Can video unravel the mystery spinner?
Australia's batsmen have gorged themselves on video footage of Sri Lanka's attack in the lead-up to the first Test in Galle. In doing so they have avoided the trap of watching wickets taken by Rangana Herath, Ajantha Mendis and Suraj Randiv, preferring to concentrate on freeze-framed vision of each bowler's hand position.
England prepared for the 1994-95 Ashes series by watching tapes of Shane Warne befuddling New Zealand and South Africa's batsmen, leaving Mike Atherton's team in a state of considerable anxiety when they finally encountered Warne himself - there were also the memories of the 1993 series to contend with.
Bewitched by the mesmeric nature of the footage, the Englishmen were routed by Warne in the first two Tests. Michael Clarke, the Australia captain, said his team had not made the same mistake as they sought knowledge of bowlers only Ricky Ponting has encountered in a Test in Sri Lanka before.
"We haven't looked at too many wickets," Clarke said. "We've been [mostly] stopping the footage and looking at what they do with their hands. Mendis, for instance, bowls a faster legspinner; he's got an offspinner out the front of the hand, and then he's got a wrong'un out the back of the hand.
"So we just want to get more [on] what's coming out of the hand … the result of the delivery is irrelevant, in my opinion; the more you have seen somebody, surely has to be some sort of an advantage when you know you're going to face them.
Not just the spin, their quicks have bowled pretty well in these conditions. We haven't seen the tall left-armer [Chanaka Welegedara] who played in England and did pretty well, we haven't played against him, so we've looked at him as well. We're just trying to tick all boxes to give each individual batsman and bowler the best chance to have success."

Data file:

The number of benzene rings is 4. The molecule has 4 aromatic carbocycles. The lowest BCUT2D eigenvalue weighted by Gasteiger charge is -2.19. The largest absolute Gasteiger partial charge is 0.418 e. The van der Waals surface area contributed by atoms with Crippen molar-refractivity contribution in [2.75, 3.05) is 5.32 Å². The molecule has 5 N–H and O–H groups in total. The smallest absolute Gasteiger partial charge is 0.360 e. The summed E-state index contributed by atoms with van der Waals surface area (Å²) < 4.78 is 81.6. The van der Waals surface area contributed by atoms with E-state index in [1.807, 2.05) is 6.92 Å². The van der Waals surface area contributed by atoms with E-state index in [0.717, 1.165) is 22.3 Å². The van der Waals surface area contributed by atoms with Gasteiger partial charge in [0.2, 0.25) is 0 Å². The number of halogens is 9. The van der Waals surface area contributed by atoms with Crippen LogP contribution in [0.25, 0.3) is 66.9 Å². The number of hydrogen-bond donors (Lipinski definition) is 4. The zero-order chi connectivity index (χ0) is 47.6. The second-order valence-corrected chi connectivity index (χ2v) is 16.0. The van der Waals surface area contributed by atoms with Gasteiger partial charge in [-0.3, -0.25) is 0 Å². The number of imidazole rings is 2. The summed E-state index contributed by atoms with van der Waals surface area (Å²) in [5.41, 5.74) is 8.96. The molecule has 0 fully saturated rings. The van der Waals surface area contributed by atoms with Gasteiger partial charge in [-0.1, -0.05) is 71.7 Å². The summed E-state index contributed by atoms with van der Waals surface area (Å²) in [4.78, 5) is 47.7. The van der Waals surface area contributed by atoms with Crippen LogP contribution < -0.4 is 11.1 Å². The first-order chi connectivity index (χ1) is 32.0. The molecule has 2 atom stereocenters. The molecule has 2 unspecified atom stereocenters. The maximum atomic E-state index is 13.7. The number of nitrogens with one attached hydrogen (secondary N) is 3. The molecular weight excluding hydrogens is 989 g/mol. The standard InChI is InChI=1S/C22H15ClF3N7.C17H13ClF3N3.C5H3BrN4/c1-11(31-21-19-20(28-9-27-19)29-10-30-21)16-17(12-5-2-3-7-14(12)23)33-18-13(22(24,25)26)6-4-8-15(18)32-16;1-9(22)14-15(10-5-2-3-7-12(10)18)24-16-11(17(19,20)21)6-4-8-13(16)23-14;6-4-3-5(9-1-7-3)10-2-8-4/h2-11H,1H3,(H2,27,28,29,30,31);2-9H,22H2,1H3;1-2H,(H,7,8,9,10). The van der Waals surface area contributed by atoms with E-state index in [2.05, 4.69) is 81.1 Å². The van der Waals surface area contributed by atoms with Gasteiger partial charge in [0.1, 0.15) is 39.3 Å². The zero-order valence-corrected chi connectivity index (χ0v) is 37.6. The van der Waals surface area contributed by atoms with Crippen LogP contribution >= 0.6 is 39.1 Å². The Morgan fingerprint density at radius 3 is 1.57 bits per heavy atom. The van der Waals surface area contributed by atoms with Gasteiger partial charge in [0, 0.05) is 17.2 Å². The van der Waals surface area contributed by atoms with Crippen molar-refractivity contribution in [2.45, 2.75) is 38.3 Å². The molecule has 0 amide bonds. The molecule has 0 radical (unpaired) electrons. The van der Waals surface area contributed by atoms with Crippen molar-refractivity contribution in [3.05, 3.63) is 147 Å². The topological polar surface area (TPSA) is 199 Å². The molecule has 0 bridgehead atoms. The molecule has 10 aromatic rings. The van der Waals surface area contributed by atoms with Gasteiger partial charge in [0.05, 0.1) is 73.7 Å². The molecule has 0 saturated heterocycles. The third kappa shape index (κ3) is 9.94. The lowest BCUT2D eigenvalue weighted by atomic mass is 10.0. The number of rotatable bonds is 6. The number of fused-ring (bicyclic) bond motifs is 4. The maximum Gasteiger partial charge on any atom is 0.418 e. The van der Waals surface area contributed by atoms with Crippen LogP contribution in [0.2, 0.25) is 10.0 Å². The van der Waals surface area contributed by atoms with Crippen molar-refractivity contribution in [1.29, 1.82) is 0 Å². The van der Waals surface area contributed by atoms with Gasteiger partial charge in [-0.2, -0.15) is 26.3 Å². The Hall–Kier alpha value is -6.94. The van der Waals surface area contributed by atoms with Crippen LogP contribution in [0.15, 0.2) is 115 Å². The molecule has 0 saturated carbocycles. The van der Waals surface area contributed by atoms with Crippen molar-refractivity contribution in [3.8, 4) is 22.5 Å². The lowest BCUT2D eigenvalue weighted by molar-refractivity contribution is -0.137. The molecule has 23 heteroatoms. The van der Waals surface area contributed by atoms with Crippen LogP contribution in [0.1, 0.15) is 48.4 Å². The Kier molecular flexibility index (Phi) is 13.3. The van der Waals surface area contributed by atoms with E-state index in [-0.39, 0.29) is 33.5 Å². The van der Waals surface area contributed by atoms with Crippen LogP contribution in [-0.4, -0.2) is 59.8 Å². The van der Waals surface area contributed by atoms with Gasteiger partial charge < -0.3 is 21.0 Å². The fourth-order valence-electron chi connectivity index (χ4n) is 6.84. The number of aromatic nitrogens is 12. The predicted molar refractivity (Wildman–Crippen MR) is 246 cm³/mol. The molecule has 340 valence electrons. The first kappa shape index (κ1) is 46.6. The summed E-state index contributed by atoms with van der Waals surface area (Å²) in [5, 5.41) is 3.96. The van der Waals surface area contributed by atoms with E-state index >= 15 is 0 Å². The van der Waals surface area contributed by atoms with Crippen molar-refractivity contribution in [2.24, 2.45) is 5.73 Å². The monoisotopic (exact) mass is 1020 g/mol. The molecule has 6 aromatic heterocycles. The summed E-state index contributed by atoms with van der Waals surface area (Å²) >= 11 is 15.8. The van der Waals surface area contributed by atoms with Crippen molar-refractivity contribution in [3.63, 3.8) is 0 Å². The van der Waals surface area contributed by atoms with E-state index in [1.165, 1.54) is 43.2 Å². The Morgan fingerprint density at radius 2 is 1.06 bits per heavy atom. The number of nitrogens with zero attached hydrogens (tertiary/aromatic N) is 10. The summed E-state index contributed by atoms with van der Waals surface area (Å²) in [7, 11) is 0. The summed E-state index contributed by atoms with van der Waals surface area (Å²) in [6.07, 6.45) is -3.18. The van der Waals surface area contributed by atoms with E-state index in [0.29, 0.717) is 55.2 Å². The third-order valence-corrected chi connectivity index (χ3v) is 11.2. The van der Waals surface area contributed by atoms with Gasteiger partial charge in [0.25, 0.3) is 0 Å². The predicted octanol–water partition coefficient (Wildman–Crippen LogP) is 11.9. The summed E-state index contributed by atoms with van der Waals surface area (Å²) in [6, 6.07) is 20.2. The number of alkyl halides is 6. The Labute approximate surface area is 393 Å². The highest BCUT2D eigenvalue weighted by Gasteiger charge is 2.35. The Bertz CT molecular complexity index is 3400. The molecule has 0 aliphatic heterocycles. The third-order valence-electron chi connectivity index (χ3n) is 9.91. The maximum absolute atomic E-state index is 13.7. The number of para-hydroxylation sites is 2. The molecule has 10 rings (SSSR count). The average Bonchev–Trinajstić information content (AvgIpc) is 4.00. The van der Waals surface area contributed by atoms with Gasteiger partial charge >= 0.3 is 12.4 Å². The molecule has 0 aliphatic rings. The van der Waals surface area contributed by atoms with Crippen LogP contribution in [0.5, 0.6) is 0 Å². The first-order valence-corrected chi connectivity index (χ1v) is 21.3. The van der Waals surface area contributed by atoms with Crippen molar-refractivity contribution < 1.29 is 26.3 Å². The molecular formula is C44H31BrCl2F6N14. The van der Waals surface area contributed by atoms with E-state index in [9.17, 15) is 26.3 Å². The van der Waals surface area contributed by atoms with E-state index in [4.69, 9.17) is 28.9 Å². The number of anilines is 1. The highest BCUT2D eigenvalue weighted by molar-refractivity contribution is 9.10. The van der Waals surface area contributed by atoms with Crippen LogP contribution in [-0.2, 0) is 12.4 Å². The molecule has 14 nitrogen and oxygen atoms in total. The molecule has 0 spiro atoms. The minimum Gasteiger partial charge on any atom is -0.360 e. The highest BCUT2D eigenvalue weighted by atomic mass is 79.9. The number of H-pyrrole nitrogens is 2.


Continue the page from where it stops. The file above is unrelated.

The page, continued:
There is statistical background to suggest Australia's senior batsmen have a greater chance of success against spin than pace, and Clarke said he, Ponting, Shane Watson and Michael Hussey had been doing their best to advise the likes of Phillip Hughes and Usman Khawaja.
"I feel I'm most comfortable against spin, but I think it has got me out more often than fast bowling in my career," Clarke said. "So it's a weird one; there are probably more scoring opportunities against spin, but there's obviously more risk as well.
"So I think our preparation, coming in [to the Tests], has been really good for our top six batsmen; five apart from Hughesy [Hughes] and Uzzy [Khawaja] have played in the one-dayers, so I think that [it] helps, seeing a lot of their spin bowlers in these conditions ... you couldn't ask for better preparation.
"We've looked at a lot of footage as well, which has shown Uzzy and Hughesy the different variations, which I think is an important part of your preparation. It's still not the same as getting out there facing them, but it gives you a good starting point, in that you can actually see the differences in their hands for their normal ball or their doosra.
"We know spin is a huge part of this series, and we know we need to have success against it to win the series."
Daniel Brettig is an assistant editor at ESPNcricinfo